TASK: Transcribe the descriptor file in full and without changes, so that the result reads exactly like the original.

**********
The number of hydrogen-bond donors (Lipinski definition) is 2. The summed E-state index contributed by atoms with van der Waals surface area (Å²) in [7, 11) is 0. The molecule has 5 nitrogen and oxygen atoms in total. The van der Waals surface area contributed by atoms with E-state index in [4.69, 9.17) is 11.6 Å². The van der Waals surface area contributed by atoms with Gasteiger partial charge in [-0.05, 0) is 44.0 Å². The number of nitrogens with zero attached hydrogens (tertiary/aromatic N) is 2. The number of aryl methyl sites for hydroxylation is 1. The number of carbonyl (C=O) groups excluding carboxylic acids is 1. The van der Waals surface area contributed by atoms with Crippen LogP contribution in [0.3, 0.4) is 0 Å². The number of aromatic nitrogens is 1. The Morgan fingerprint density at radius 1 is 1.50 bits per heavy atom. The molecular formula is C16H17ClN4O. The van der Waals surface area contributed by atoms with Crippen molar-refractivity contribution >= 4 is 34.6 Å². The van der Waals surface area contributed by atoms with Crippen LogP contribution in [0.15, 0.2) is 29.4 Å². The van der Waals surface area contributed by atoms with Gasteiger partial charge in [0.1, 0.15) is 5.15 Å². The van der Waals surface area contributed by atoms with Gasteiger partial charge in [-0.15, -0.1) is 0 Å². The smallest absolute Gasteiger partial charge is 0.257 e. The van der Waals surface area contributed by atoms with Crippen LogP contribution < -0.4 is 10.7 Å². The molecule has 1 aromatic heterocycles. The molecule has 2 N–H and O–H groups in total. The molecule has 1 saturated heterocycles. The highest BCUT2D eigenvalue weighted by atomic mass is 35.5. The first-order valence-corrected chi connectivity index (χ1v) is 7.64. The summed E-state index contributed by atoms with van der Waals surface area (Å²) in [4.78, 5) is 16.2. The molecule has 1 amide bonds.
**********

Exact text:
The number of hydrogen-bond donors (Lipinski definition) is 2. The summed E-state index contributed by atoms with van der Waals surface area (Å²) in [7, 11) is 0. The molecule has 5 nitrogen and oxygen atoms in total. The van der Waals surface area contributed by atoms with E-state index in [4.69, 9.17) is 11.6 Å². The van der Waals surface area contributed by atoms with Gasteiger partial charge in [-0.05, 0) is 44.0 Å². The number of nitrogens with zero attached hydrogens (tertiary/aromatic N) is 2. The number of aryl methyl sites for hydroxylation is 1. The number of carbonyl (C=O) groups excluding carboxylic acids is 1. The van der Waals surface area contributed by atoms with Crippen LogP contribution in [0.3, 0.4) is 0 Å². The number of aromatic nitrogens is 1. The Morgan fingerprint density at radius 1 is 1.50 bits per heavy atom. The molecular formula is C16H17ClN4O. The van der Waals surface area contributed by atoms with Crippen molar-refractivity contribution >= 4 is 34.6 Å². The van der Waals surface area contributed by atoms with Crippen LogP contribution in [0.15, 0.2) is 29.4 Å². The van der Waals surface area contributed by atoms with Gasteiger partial charge in [0.1, 0.15) is 5.15 Å². The van der Waals surface area contributed by atoms with Gasteiger partial charge in [-0.15, -0.1) is 0 Å². The smallest absolute Gasteiger partial charge is 0.257 e. The van der Waals surface area contributed by atoms with Crippen LogP contribution < -0.4 is 10.7 Å². The molecule has 1 aromatic heterocycles. The molecule has 2 N–H and O–H groups in total. The molecule has 1 saturated heterocycles. The highest BCUT2D eigenvalue weighted by atomic mass is 35.5. The first-order valence-corrected chi connectivity index (χ1v) is 7.64. The summed E-state index contributed by atoms with van der Waals surface area (Å²) in [4.78, 5) is 16.2. The molecule has 1 amide bonds.